# pouët.net

category: code [glöplog]
... and assuming you can generate an image like you posted above, the remaining thing to do is to perform a distance transform (educate me beautiful), and voilà heightmap.
I agree with IQ, first person to do erosion realtime wins ALL the siggraphs.
CHALLENGE ACCEPTED
It seems like you all lost.
Oh, and a WebGL demo is here.
Cool! I did something a bit like that a while back (using a height map, then using a separate texture to add water with a shader moving the water downhill to form rivers + lakes... not nearly so successfully as that demo though).

I think the idea was to do erosion in a single step though, rather than iteratively. It's not hard to do it iteratively :)
Hum, in looked those papers quickly... They explicitly simulate an erosion process. One can have a fast enough simulation for real-time, one can throw enough computing power at it, I do not contradict this.

However, I'm looking for an other kind of princess. It would be a 2d => 1d function which when added to a height-map, erode it. That function would not explicitly simulate an erosion process. If one use distance transform, as explained by xTr1m, the problem is reduced to have a function able to represent some diffusion-aggregation pattern, *without* simulating diffusion-aggregation. (disclaimer : it's for the sport, I don't claim it would be useful)
btw. I'm tinkering with raymarching again and ran into a problem using the blend() operator (colors == normals). This is the blend between a cube and a sphere: this is the same thing with min() Code:``` float sdSphere(vec3 p, float s) { return length(p) - s; } float sdBox(vec3 p, vec3 s) { vec3 di = abs(p) - s; float mc = maxcomp(di); return mc<0.0 ? mc : length(max(di,0.0)); } vec3 grad(vec3 p, float eps) { vec2 e = vec2(eps, 0.0); return vec3(field(p+e.xyy), field(p+e.yxy), field(p+e.yyx)) / e.x; } vec4 rm(vec3 p, vec3 d, float maxSteps, float maxDist) { vec3 startPos = p; float i=0.; float l=1.; float dist = 1.; float steps = 0.; float epsilon = .0001; for(; i<1. && l>epsilon && dist < maxDist; i+=1.0/maxSteps) { l = blend(sdSphere(p + somemovementshit), sdBox(p + somemovementshit)); p += (l * d * .5); dist = length(startPos - p); steps += 1.; } //calculate normalized z if (l < epsilon) { vec3 n = grad(p, dist * .01); return vec4(abs(n), i); } else { return vec4(0, 0, 0, i); } } void main() { vec4 r = rm(eye, dir, 256, 10.); } ```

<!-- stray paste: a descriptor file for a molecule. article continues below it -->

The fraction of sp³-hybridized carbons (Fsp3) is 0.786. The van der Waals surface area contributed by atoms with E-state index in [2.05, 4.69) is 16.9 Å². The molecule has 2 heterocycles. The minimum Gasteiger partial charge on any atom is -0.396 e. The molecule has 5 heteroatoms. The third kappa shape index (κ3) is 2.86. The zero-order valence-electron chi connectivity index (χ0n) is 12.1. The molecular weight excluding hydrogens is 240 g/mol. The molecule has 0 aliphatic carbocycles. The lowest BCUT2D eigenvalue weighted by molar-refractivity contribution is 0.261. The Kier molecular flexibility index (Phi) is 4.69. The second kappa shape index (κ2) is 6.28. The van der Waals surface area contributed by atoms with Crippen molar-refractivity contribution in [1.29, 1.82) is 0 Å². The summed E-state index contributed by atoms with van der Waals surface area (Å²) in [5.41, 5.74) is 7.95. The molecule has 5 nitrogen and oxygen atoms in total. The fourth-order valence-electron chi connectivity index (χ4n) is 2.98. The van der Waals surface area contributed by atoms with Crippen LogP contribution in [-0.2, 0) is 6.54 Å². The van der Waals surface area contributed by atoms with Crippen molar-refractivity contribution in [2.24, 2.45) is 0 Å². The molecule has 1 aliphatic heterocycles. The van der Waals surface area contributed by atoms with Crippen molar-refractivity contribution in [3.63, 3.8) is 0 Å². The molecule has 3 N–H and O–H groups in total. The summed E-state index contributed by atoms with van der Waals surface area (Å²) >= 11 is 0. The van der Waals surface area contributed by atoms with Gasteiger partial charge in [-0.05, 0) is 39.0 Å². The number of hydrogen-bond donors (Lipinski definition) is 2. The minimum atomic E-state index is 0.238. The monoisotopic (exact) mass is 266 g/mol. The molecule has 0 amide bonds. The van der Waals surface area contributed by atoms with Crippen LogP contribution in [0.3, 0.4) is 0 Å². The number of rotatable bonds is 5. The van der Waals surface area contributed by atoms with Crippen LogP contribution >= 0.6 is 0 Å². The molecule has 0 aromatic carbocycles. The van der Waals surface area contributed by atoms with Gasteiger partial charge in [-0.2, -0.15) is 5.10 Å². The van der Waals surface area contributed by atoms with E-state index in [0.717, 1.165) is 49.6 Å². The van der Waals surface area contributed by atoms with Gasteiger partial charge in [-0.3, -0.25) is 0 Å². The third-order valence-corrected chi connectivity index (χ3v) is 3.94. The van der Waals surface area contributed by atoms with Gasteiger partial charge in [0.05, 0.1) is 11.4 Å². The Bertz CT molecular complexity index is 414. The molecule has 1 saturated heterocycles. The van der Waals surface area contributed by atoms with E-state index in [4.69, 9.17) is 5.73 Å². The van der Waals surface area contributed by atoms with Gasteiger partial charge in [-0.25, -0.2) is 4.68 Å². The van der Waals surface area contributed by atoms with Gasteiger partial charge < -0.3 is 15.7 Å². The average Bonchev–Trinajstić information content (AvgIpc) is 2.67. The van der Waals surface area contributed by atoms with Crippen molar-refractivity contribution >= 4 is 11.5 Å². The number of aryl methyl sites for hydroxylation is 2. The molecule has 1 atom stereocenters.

What I'd expect to get is a sphere and a cube and when they are in a certain distance the "merge", but the sphere also disappears sometimes...

Another problem is that the raymarching function needs like 128-256 steps to NOT leave empty parts in the objects (read: return vec4(0, 0, 0, i)) and I'm not sure why.
raer: tried a bigger epsilon value? If you need a large value to avoid holes, it implies that the ray is taking too many steps to reach the surface.. which implies that you need to increase the epsilon or the march step.

Not sure on the blend part, it's not something I've gotten as far as using, but how does it work out if you replace it with a straight min()?
The normal colors does not seem to make sense about what direction that they represent when you compare the two images (for example, the blue on the sphere - is it Z or Y?)
I changed my raymarching loop to
Code:``` vec4 rm(vec3 origin, vec3 dir, float maxSteps, float maxDist) { float l=1.; float dist = 0.1; float steps = 0; float epsilon = .0001; vec3 p; for(;steps < maxSteps; steps++) { p = origin + dir * dist; l = field(p); if ((abs(l) < epsilon) || dist > maxDist) { break; } dist += l * 0.75; } //calculate normalized z float i = steps / maxSteps; if (abs(l) < epsilon) { vec3 n = grad(p, maxDist * l); return vec4(n, i); } else { return vec4(0, 0, 0, i); } } ```